"It wasn't easy, I'm afraid. I thought it would be a week or two project at the most. Not four months. Every time I thought I'd made some headway, one of them would get stubborn. It was tough."

"Okay, guys. We get the point. We were a little hard-headed. Okay? We admit it. You can drop it now," Jim objected.

"Definitely stubborn. I hear you on that, Molly. I really hear you. All those months with Sandburg gone to Madagascar or Malaysia or wherever it was, I tried to talk to Jim about it. Tried to suggest that he could at least write Blair. Do you think he ever listened?"

"I'm guessing probably not."

"I'm glad to see you all are bonding here and everything, but do you think we could change the subject?" Blair asked.

"You got it, Molly. He never listened once. Sometimes it's just impossible to get something through that thick head of his."

"I found them both fairly obstinate."

"That's a very nice way of putting it."

"Well, they were unhappy. I thought it best to be gentle."

"That was probably the right approach. You never want to push someone who's already close to the edge."

Jim held up his hands. "Okay. Enough already. We admit it. We were stupid. You were right. You knew better than we did. Can we go eat now?"

Simon and Molly burst out laughing.

"Sure, Jim. We're ready anytime you are," Simon said innocently.

Jim shooed them out of the loft. "You know, I've always really regretted introducing the two of you. You coming, Chief?"

"Ready, big guy."

Jim slid an arm around his shoulders, pressing a kiss on him, whispering in his ear, "I love you, baby."

"I love you, too."

"Hey, are you guys gonna take all day?" Simon called from the elevator. "Cause Molly and I are hungry."

Blair rolled his eyes. "Coming, Simon."

He locked the door behind them, marveling over the prospect of Simon Banks taking them out to celebrate the start of this new development in their relationship. Extreme possibilities were just getting redefined by the minute.

The house spirits were feeling particularly playful this morning. Molly sighed, hiding her face in the crook of her arm, trying not to let them see her smile. It only encouraged them. Too late. They skittered around the room, jabbering busily, urging her to get up and quit wasting the day.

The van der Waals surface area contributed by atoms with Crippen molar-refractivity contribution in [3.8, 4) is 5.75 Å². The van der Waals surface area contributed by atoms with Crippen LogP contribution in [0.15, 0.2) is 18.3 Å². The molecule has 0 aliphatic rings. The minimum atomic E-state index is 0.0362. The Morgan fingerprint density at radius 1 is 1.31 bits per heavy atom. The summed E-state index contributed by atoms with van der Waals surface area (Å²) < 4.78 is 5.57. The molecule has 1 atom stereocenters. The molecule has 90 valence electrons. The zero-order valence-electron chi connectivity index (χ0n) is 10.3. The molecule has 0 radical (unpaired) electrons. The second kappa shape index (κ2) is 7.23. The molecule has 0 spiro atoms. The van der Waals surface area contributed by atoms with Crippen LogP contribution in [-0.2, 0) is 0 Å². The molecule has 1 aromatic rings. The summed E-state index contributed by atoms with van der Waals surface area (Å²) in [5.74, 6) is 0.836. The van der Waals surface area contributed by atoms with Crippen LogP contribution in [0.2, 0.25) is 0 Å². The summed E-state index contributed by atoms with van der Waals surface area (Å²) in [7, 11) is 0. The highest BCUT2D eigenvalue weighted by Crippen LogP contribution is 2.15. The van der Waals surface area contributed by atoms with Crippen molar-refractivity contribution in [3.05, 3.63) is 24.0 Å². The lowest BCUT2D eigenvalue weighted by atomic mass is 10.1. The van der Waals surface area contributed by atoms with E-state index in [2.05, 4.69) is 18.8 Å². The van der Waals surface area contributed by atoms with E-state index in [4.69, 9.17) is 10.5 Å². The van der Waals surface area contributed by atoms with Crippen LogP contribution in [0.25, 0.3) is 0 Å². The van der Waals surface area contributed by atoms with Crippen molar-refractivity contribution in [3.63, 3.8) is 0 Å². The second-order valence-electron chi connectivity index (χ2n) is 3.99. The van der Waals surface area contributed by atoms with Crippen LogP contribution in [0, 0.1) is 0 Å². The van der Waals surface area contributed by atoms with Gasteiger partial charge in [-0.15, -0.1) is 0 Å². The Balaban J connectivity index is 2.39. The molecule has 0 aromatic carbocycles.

"Good morning to you, too," she said.

It was after ten, and Jim and Blair had gone into the station hours ago. She padded into the bathroom for a shower. The steamy spray made her smile as she climbed into the tub and reached for the shampoo. The new hot water heater certainly was an improvement—Jim's answer to her offer to move out and get her own apartment.

It's not like she'd ever really intended to stay, not after she'd helped get them back together. The whole time she'd been living in the spare room she'd been so conscious of Blair's absence, that the loft was the place he belonged. And now that her brothers were reunited, she wanted to give them the time and space necessary to unfold their relationship. She knew that love was its own deeply involving universe. She never wanted to get in its way. Not that she would have gone far. An apartment near the university, maybe. Or one of the dorms. Even Blair's old place.

But Jim would have none of it.

She'd insisted on going to look at Blair's old apartment anyway, thinking the easiest thing would be just to take over the lease from him. Jim's eyes had glazed over before they even got out of the truck.

"I don't like it," he said.

"You haven't seen it yet," Blair protested.

"This neighborhood isn't safe enough for Molly. Or for you either, for that matter, Chief. I'm just glad that I never knew you were living here. I would have...well, I would have come over here and dragged your butt back home. That's what I would have done."

Blair rubbed him arm comfortingly. "Take it easy, big guy. It's not a bad part of town, Molly. Really. Don't listen to him."

"It looks nice actually. Families and kids and dogs and stuff."

"Sure. In the middle of the day," Jim insisted. "But what's it like after dark? And who's the cop here, anyway? I know about neighborhoods."

"Let's just go in and look around. Okay?" she said.

But the interior didn't convince him either.

"This door's not secure," he said, jiggling the lock. "And anybody could reach those windows from the ground. It's just a miracle no one broke in while you still lived here, Chief."

Blair rolled his eyes, and she couldn't help smiling.

"What? Did I say something funny?" Jim demanded.

"No, big guy, not at all," Blair said, kissing him on the cheek. "I love you."

"Yeah, well," he blushed, pulling Blair into his arms for a quick hug. "But this place still isn't safe enough."

"I'm going to go look around anyway. Okay, Jim?"

He just crossed his arms.

She wandered into the bedroom, empty now, all Blair's things returned to the loft. She tried to picture her life here, imagining new paint, pictures on the walls, plants, throw pillows, knickknacks. But something got in her way, and she had trouble seeing anything in it beyond the current emptiness.